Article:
Every bear story needs a bear. Mine appeared on day five of a hunt in the Togiak National Wildlife Refuge in Alaska a couple of years ago. I was asleep in a tent made of yellow canvas so bright it would put a school bus to shame. The tent was sturdy, Alaskan-made, with triple-stitched seams and supported by heavy aluminum poles strong enough to withstand being buried in snow or the force of a gale. It had a reinforced and insulated flap for the metal pipe of a wood-burning stove, but the flap was closed, sealed against the elements. There was no stove. We had a cold camp. No fires allowed.
The only source of heat was that which our bodies could generate, helped out by hot coffee and cider that we cooked on a small stove and then gulped down half a cup at a time in order to get the steaming fluids into ourselves before they cooled in the bitter air.
I kept my rifle next to my cot, magazine full, chamber empty. We were camped on the stony shore of a large lake, using a tangle of willows as a windbreak. The shoreline was littered with the desiccated carcasses of sockeye salmon, withered and leathery. The cold was a mercy in that respect. It kept the smell to a minimum. If it had been warm, the stench of hundreds of rotting salmon would have been overpowering.
The berry crop that summer had been poor, forcing the bears to concentrate on salmon more than usual. Their long-clawed tracks, rimmed with frost, ran up and down the rocky beach, some as broad as my hand with my thumb and pinkie spread to full width.
Somehow the bear was in my tent, and in a mental fog I shot it three times. Blood streamed from its mouth and snout, and it died with its massive head in my lap. The most curious sensation was the lack of malice from either the bear or me. The whole situation just was. And then I woke up, the vivid dream receding before the light from my headlamp as I scanned the inside of my tent and looked down at my .375 on the floor.
Wind and Waves
Hours later, when the sun rose, I stepped outside bundled in several layers of clothes to greet the day. The spitting snow and biting wind forced my head down.
I scurried to the camp kitchen, which consisted of three large tarps that had been strung in the willows with enough line to rig a man-of-war. The tarps formed a barrier wall and a low ceiling. They popped and snapped in the wind but stayed in place.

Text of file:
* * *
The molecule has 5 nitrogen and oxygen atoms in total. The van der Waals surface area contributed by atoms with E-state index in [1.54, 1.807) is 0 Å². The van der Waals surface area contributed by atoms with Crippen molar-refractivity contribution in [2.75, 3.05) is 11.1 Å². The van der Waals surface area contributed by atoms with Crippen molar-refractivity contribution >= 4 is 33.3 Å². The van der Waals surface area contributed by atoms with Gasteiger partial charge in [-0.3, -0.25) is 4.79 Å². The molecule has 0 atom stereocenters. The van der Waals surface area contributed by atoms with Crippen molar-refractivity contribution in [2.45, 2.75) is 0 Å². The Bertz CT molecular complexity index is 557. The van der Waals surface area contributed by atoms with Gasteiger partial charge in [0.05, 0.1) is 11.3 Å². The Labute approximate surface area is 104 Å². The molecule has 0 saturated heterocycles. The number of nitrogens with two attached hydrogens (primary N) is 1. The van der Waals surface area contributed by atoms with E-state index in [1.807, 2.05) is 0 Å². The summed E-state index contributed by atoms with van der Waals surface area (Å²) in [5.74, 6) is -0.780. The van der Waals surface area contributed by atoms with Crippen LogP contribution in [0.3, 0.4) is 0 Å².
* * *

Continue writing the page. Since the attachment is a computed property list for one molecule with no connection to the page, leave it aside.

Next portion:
Guide Les Bragdon poured half a cup of coffee into my mug, which I started on right away.
“There’s a bear right over there on the beach,” he said pointing across the lake. In his Maine accent, the words came out as thar, bahr, and ovah. “But that sonofa whore might as well be on the dark side of the moon. We’d need a boat to get there, and it’s too windy for ours.”
I watched the whitecaps break against the beach, pounding the shore and churning the dead salmon in the spume, and I was glad we wouldn’t be fighting the waves in our inflatable raft. Hiking to the bear wasn’t possible because the river at the lake’s outlet was too broad and deep to cross, even with chest waders. Through my binocular I watched the bear walk along the lake before it disappeared into the bush.
Les’ salty vocabulary was one byproduct of his years in the Navy. Another was his cheerful indifference toward the weather. Like any seasoned sailor, he regarded the cold and wet as mere facts of life. Nothing personal.
He looked the part, too. Around his waist was a leather belt held up by suspenders that supported his Ka-Bar knife, standard issue canteen, flashlight, Leatherman, and spare cartridges for the peep-sighted pre-’64 Model 70 in .375 H&H that was always within arm’s reach. The patrol cap on his head bore a First Class Petty Officer’s eagle and bars. At 64 years old, Les was tough as an oak rootball. Only after the temperature dipped into the teens did he bother with gloves.
My hunting partner, Linda Powell, who handles public relations for Mossberg, joined us at the stove, smiling and stamping her feet on the frozen ground and holding out her mug, which Les filled. Pat McDonough, the other guide, was pouring pancake batter into a hot pan, as photographer Peter Bohler snapped pictures around camp.
By this time in the hunt, the five of us had settled into a comfortable routine. After breakfast we’d hump up the hill behind camp to get to high ground to glass. We spent the first few days nestled up there in the spongy tundra, scanning the lake and mountains and alder thickets for a lumbering silhouette.
The bears we had seen were small, mostly sows with cubs. This puzzled Les and Pat since they knew this area held a lot of big boars. But for some reason they weren’t stepping into the open.
We saw plenty of other game, however. We watched caribou move across the landscape, taking purposeful strides toward the Bering Sea in a hurry to get to their wintering grounds, dipping their heads on occasion to grab a morsel.
Over the course of two afternoons, a wolverine appeared on a hill below ours. It was feeding on the carcass of some unfortunate critter, giving no heed to the outrage voiced by the ravens it kicked off the meat. Once it had its fill, it galloped over to a nearby mountain, running up and down the mountainside in a seemly random fashion and doing whatever it is that wolverines do.